I've been waiting to get more of the story before writing this post, since it's a bit of a sensitive subject around here and one that the company would probably rather I not blog about. I think there are some related safety concepts that are worthwhile to discuss, though. Now that I've heard the Captain's side of the story, I'll relate some thoughts on my company's overrun incident on Rwy 16C at Seattle a few months ago.
In the last post, Fred commented that pilots seem to have an "inordinate attraction to analyzing accidents and incidents." He's right. There's probably a bit of a voyeuristic attraction and there's occasionally some armchair quarterbacking involved, but most pilots regard accident analysis as an integral part of their professional education. For me, the greatest value lies not in picking out the crew's major mistakes but in identifying the familiar elements - the situations I can see being in or the actions I could see myself taking. It's the perfect antidote for invulnerability and complacency. In this particular case, it's easy to see that a crew ran a near-STOL airplane off the end of a 9426 foot runway and dismiss it as nothing more than a monumental screwup. Closer inspection shows just how it could happen to you or I.
The incident took place on a foggy Seattle morning with Category III ILS approaches in use. All Cat III approaches at my company are hand-flown by the Captain using the Heads-up Guidance System. The runway visual range (RVR) was hovering near the approach minimum of 600 feet. In fact, the RVR at the far end of the runway, which is not controlling, was lower than 600. The crew planned on rolling out to Papa taxiway [TAXI CHART], which is significantly further down the runway than where we typically exit under normal conditions. Due to the poor visibility at the roll-out end of the runway, the crew missed Papa and subsequently decided to exit at the last taxiway at the runway's end, Quebec. They didn't see this taxiway until the last moment and only then realized they were still doing about 50 knots. There was nothing to do but throw the props into reverse and stand on the brakes. The airplane ran over a couple of threshold lights before coming to a stop, but nobody was injured. The airplane did suffer significant damage, and the incident was a major embarrassment to the crew, the company, and the FAA.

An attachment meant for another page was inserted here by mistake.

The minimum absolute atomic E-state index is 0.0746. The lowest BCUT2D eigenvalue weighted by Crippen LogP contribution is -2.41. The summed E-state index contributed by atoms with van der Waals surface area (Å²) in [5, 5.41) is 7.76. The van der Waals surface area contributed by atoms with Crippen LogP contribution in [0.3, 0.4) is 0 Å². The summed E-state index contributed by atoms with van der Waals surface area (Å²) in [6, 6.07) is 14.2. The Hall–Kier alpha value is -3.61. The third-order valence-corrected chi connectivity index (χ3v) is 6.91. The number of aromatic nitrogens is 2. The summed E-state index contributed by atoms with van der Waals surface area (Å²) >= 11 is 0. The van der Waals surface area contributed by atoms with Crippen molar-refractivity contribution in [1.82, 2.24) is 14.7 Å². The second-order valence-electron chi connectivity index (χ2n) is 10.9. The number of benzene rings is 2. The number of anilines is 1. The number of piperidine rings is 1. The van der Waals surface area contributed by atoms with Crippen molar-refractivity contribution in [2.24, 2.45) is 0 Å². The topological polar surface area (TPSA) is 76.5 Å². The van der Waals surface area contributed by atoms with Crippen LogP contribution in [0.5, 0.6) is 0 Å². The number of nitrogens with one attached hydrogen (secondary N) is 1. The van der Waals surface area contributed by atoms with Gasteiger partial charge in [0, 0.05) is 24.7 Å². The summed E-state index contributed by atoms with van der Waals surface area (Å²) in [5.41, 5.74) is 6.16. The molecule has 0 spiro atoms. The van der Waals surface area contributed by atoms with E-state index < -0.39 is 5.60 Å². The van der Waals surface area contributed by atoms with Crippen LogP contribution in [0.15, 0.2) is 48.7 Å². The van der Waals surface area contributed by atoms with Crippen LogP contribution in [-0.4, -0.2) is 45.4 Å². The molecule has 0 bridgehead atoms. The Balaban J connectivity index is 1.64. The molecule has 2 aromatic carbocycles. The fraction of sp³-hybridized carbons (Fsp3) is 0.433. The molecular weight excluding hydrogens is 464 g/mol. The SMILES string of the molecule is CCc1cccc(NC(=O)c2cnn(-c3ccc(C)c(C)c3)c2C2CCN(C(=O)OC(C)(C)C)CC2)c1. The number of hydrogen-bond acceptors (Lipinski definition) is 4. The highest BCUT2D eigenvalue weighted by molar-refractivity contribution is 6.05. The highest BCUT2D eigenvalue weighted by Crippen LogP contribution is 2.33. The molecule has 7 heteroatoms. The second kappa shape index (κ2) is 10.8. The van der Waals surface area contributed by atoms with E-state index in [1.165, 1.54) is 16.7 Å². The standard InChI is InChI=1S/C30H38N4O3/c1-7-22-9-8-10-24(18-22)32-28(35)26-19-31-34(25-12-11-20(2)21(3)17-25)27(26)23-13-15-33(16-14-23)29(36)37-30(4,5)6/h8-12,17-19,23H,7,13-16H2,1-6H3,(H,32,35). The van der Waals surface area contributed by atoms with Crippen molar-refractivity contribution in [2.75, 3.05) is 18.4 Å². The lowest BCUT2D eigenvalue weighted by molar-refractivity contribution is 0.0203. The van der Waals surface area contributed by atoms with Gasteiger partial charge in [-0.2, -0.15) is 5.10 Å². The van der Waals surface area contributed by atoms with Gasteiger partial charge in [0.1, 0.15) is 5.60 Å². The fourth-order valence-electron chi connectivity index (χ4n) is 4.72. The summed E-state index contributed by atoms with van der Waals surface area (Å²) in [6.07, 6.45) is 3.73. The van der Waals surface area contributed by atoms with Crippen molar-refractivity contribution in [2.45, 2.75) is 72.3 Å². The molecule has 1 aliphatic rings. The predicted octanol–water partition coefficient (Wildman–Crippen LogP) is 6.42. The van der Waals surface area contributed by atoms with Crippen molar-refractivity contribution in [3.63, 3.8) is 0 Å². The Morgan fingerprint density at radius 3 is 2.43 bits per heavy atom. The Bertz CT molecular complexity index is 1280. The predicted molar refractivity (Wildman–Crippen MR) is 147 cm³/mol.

I'm sure many of you are wondering what in the world they were doing at 50 knots in such thick fog. What few realize is just how few visual cues there are use in estimating speed in this kind of visibility. Both of the crewmembers were peering outside for the first sign of taxiway Q, not at their instrument indications. They had no idea they were still going so fast. One major psychological factor was having traffic not too far behind them on the ILS. Missing taxiway Papa likely exacerbated the situation by hurrying the crew to get off on Quebec rather than slow down to find it.
Those who know anything about the Megawhacker will likely question why the crew planned to exit most of the way down a 9426 foot runway when we normally exit in half the distance without trying. This is where it gets interesting.
At the time of the incident, Seattle's SMGCS program was in effect, prompting crews to use the correct Low Visibility Taxi Chart. The chart in use showed taxiways P and Q as the only "low visibility taxi routes" exiting Runway 16C. For years, the FAA had maintained - and the company trained - that these routes are mandatory, so that when low visibility operations are in effect, one must roll all the way to P or Q. In the Megawhacker, this means adding power after touchdown to keep up your speed. In the aftermath of this incident, the FAA is saying that the crew was misinformed and it's actually permissible to exit on any lighted taxiway! Mind you, this is not what the FAA or the company taught in the past. I know Captains that were given demerits in the sim for exiting on the "wrong" taxiway after a Cat III approach. To be sure, the crew was at fault for hurtling past the end of the runway, but in my opinion it was the FAA that put them there in the first place. I have yet to hear an explanation of just what exactly a low visibility taxi route constitutes.
This is what is known as a "system error" - where poorly thought out regulations, procedures, or training leads to or contributes to an accident or incident. The classic systems error accident was the American DC-10 that crashed on takeoff after shedding an engine that was installed using a "money-saving" procedure that turned out to unapproved by McDonnell-Douglas. The cause-and-effect relationship isn't nearly so direct here, but I have no doubt that the system error was a contributing factor. For me, the lesson to be learned here not a new one: Procedures are not the end-all and be-all of piloting. They are set down by humans and are therefore fallible; they can even lead you down the wrong path. I think Earnest K. Gann said it best: "Rule Books are paper. They will not cushion a sudden meeting of stone and metal."
When you look at the factors that came together to cause this incident, you can see that while responsibility ultimately lies with the Captain, this is something that could've easily happened to any of us - there but for the grace of God go I. Cat III approaches at Seattle are a pretty common occurance for me, as is pressure to get off the runway for the next guy. Although this time nobody was hurt, the incident will follow the pilots through their careers. It should provide ample motivation to read the regs and procedures with a critical eye for well-intentioned dictates that reduce the margin of safety, become aware of the built-in "gotchas," cry foul when necessary, and exercise Captain's authority when in the left seat.